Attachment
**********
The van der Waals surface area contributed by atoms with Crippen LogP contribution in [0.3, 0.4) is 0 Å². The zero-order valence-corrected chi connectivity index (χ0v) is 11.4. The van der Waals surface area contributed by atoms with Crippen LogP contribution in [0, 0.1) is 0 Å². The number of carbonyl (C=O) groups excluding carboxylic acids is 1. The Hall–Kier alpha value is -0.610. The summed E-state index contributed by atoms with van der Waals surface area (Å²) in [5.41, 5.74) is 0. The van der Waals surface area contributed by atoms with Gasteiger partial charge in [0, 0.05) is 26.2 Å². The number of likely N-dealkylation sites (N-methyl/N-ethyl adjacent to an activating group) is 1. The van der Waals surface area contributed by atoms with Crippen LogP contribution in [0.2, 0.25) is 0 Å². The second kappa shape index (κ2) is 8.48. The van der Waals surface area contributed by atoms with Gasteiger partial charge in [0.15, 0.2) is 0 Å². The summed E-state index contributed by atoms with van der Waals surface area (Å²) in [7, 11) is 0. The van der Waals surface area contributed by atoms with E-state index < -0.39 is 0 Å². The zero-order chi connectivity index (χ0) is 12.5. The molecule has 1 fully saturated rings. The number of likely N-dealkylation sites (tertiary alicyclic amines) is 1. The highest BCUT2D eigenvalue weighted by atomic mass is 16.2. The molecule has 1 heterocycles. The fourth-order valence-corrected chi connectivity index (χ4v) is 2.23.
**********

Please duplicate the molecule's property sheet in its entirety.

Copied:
The van der Waals surface area contributed by atoms with Crippen LogP contribution in [0.3, 0.4) is 0 Å². The zero-order valence-corrected chi connectivity index (χ0v) is 11.4. The van der Waals surface area contributed by atoms with Crippen LogP contribution in [0, 0.1) is 0 Å². The number of carbonyl (C=O) groups excluding carboxylic acids is 1. The Hall–Kier alpha value is -0.610. The summed E-state index contributed by atoms with van der Waals surface area (Å²) in [5.41, 5.74) is 0. The van der Waals surface area contributed by atoms with Gasteiger partial charge in [0, 0.05) is 26.2 Å². The number of likely N-dealkylation sites (N-methyl/N-ethyl adjacent to an activating group) is 1. The van der Waals surface area contributed by atoms with Crippen LogP contribution in [0.2, 0.25) is 0 Å². The second kappa shape index (κ2) is 8.48. The van der Waals surface area contributed by atoms with Gasteiger partial charge in [0.15, 0.2) is 0 Å². The summed E-state index contributed by atoms with van der Waals surface area (Å²) in [7, 11) is 0. The van der Waals surface area contributed by atoms with E-state index < -0.39 is 0 Å². The zero-order chi connectivity index (χ0) is 12.5. The molecule has 1 fully saturated rings. The number of likely N-dealkylation sites (tertiary alicyclic amines) is 1. The highest BCUT2D eigenvalue weighted by atomic mass is 16.2. The molecule has 1 heterocycles. The fourth-order valence-corrected chi connectivity index (χ4v) is 2.23.